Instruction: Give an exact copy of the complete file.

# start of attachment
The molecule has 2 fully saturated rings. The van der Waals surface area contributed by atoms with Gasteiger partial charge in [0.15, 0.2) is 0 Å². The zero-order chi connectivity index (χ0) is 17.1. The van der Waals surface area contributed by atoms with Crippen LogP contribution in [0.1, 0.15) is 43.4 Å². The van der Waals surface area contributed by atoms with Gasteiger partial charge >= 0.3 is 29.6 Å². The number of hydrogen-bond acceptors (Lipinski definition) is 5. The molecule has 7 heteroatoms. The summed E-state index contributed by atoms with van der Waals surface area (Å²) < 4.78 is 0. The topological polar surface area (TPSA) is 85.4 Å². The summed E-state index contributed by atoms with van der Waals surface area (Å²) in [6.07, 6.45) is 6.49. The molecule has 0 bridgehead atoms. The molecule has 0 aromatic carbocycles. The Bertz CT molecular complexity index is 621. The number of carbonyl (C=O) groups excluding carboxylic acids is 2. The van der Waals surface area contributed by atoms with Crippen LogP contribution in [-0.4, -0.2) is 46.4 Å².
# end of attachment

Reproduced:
The molecule has 2 fully saturated rings. The van der Waals surface area contributed by atoms with Gasteiger partial charge in [0.15, 0.2) is 0 Å². The zero-order chi connectivity index (χ0) is 17.1. The van der Waals surface area contributed by atoms with Crippen LogP contribution in [0.1, 0.15) is 43.4 Å². The van der Waals surface area contributed by atoms with Gasteiger partial charge >= 0.3 is 29.6 Å². The number of hydrogen-bond acceptors (Lipinski definition) is 5. The molecule has 7 heteroatoms. The summed E-state index contributed by atoms with van der Waals surface area (Å²) < 4.78 is 0. The topological polar surface area (TPSA) is 85.4 Å². The summed E-state index contributed by atoms with van der Waals surface area (Å²) in [6.07, 6.45) is 6.49. The molecule has 0 bridgehead atoms. The molecule has 0 aromatic carbocycles. The Bertz CT molecular complexity index is 621. The number of carbonyl (C=O) groups excluding carboxylic acids is 2. The van der Waals surface area contributed by atoms with Crippen LogP contribution in [-0.4, -0.2) is 46.4 Å².